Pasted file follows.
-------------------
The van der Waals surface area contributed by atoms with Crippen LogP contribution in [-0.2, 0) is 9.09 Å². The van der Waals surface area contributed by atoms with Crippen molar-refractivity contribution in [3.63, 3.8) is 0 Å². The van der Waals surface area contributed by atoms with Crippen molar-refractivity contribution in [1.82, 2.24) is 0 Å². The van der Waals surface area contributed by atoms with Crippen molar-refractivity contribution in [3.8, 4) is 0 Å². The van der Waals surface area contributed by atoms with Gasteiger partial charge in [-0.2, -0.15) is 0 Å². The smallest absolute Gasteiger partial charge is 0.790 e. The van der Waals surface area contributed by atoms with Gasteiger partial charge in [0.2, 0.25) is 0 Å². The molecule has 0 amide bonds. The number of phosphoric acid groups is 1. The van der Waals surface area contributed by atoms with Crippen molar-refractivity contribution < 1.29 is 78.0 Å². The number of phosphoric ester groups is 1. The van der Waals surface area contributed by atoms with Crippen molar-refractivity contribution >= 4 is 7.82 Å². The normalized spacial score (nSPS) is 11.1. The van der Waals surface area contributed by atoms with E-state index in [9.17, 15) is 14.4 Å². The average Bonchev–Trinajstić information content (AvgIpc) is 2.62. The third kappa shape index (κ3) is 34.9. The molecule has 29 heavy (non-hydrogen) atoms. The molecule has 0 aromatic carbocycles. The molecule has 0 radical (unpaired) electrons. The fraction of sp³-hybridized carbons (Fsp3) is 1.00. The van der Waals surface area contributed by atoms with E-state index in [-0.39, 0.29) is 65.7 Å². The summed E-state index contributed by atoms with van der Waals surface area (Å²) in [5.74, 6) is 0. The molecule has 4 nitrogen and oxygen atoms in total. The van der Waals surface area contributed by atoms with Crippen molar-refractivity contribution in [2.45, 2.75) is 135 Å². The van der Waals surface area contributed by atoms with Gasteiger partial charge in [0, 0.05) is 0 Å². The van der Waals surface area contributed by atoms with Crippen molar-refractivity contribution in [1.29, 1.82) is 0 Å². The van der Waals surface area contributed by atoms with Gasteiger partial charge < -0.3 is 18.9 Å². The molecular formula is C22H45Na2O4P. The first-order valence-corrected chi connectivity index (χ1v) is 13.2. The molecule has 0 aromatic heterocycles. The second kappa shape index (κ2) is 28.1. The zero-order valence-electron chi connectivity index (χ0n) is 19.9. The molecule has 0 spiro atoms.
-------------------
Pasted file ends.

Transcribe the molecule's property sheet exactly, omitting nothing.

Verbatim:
The van der Waals surface area contributed by atoms with Crippen LogP contribution in [-0.2, 0) is 9.09 Å². The van der Waals surface area contributed by atoms with Crippen molar-refractivity contribution in [3.63, 3.8) is 0 Å². The van der Waals surface area contributed by atoms with Crippen molar-refractivity contribution in [1.82, 2.24) is 0 Å². The van der Waals surface area contributed by atoms with Crippen molar-refractivity contribution in [3.8, 4) is 0 Å². The van der Waals surface area contributed by atoms with Gasteiger partial charge in [-0.2, -0.15) is 0 Å². The smallest absolute Gasteiger partial charge is 0.790 e. The van der Waals surface area contributed by atoms with Gasteiger partial charge in [0.2, 0.25) is 0 Å². The molecule has 0 amide bonds. The number of phosphoric acid groups is 1. The van der Waals surface area contributed by atoms with Crippen molar-refractivity contribution < 1.29 is 78.0 Å². The number of phosphoric ester groups is 1. The van der Waals surface area contributed by atoms with Crippen molar-refractivity contribution >= 4 is 7.82 Å². The normalized spacial score (nSPS) is 11.1. The van der Waals surface area contributed by atoms with E-state index in [9.17, 15) is 14.4 Å². The average Bonchev–Trinajstić information content (AvgIpc) is 2.62. The third kappa shape index (κ3) is 34.9. The molecule has 29 heavy (non-hydrogen) atoms. The molecule has 0 aromatic carbocycles. The molecule has 0 radical (unpaired) electrons. The fraction of sp³-hybridized carbons (Fsp3) is 1.00. The van der Waals surface area contributed by atoms with E-state index in [-0.39, 0.29) is 65.7 Å². The summed E-state index contributed by atoms with van der Waals surface area (Å²) in [5.74, 6) is 0. The molecule has 4 nitrogen and oxygen atoms in total. The van der Waals surface area contributed by atoms with Crippen molar-refractivity contribution in [2.45, 2.75) is 135 Å². The van der Waals surface area contributed by atoms with Gasteiger partial charge in [0, 0.05) is 0 Å². The van der Waals surface area contributed by atoms with Crippen molar-refractivity contribution in [1.29, 1.82) is 0 Å². The van der Waals surface area contributed by atoms with Gasteiger partial charge < -0.3 is 18.9 Å². The molecular formula is C22H45Na2O4P. The first-order valence-corrected chi connectivity index (χ1v) is 13.2. The molecule has 0 aromatic heterocycles. The second kappa shape index (κ2) is 28.1. The zero-order valence-electron chi connectivity index (χ0n) is 19.9. The molecule has 0 spiro atoms.